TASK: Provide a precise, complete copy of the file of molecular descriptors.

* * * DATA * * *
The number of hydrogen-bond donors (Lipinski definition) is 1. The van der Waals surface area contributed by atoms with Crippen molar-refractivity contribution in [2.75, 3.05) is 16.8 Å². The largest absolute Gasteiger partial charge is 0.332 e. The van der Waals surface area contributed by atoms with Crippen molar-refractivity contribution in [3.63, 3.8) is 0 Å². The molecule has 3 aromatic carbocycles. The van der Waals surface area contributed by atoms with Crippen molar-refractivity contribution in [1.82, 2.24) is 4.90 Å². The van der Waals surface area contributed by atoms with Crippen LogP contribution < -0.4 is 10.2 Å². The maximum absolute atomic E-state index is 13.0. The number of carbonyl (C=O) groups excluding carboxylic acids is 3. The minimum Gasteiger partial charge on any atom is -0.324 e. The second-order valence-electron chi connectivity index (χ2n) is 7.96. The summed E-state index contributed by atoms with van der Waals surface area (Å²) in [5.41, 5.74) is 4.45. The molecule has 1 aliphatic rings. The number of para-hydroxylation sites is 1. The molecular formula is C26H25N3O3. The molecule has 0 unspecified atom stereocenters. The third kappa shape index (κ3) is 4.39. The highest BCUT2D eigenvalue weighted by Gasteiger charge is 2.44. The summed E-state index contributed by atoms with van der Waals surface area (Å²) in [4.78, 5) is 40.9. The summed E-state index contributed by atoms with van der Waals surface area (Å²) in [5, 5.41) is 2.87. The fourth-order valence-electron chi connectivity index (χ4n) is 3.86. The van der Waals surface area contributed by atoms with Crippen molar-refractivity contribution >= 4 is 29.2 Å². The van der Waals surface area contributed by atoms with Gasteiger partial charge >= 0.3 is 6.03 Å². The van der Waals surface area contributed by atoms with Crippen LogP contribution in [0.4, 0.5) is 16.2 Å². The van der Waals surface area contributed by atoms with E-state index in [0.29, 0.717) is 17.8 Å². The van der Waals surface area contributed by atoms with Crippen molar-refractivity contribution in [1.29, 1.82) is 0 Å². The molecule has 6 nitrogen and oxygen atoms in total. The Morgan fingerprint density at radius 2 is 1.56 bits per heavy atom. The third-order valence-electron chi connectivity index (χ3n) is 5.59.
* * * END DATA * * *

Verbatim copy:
The number of hydrogen-bond donors (Lipinski definition) is 1. The van der Waals surface area contributed by atoms with Crippen molar-refractivity contribution in [2.75, 3.05) is 16.8 Å². The largest absolute Gasteiger partial charge is 0.332 e. The van der Waals surface area contributed by atoms with Crippen molar-refractivity contribution in [3.63, 3.8) is 0 Å². The molecule has 3 aromatic carbocycles. The van der Waals surface area contributed by atoms with Crippen molar-refractivity contribution in [1.82, 2.24) is 4.90 Å². The van der Waals surface area contributed by atoms with Crippen LogP contribution < -0.4 is 10.2 Å². The maximum absolute atomic E-state index is 13.0. The number of carbonyl (C=O) groups excluding carboxylic acids is 3. The minimum Gasteiger partial charge on any atom is -0.324 e. The second-order valence-electron chi connectivity index (χ2n) is 7.96. The summed E-state index contributed by atoms with van der Waals surface area (Å²) in [5.41, 5.74) is 4.45. The molecule has 1 aliphatic rings. The number of para-hydroxylation sites is 1. The molecular formula is C26H25N3O3. The molecule has 0 unspecified atom stereocenters. The third kappa shape index (κ3) is 4.39. The highest BCUT2D eigenvalue weighted by Gasteiger charge is 2.44. The summed E-state index contributed by atoms with van der Waals surface area (Å²) in [4.78, 5) is 40.9. The summed E-state index contributed by atoms with van der Waals surface area (Å²) in [5, 5.41) is 2.87. The fourth-order valence-electron chi connectivity index (χ4n) is 3.86. The van der Waals surface area contributed by atoms with Crippen molar-refractivity contribution >= 4 is 29.2 Å². The van der Waals surface area contributed by atoms with Gasteiger partial charge >= 0.3 is 6.03 Å². The van der Waals surface area contributed by atoms with Crippen LogP contribution in [0.4, 0.5) is 16.2 Å². The van der Waals surface area contributed by atoms with E-state index in [0.29, 0.717) is 17.8 Å². The van der Waals surface area contributed by atoms with Crippen molar-refractivity contribution in [1.29, 1.82) is 0 Å². The molecule has 6 nitrogen and oxygen atoms in total. The Morgan fingerprint density at radius 2 is 1.56 bits per heavy atom. The third-order valence-electron chi connectivity index (χ3n) is 5.59.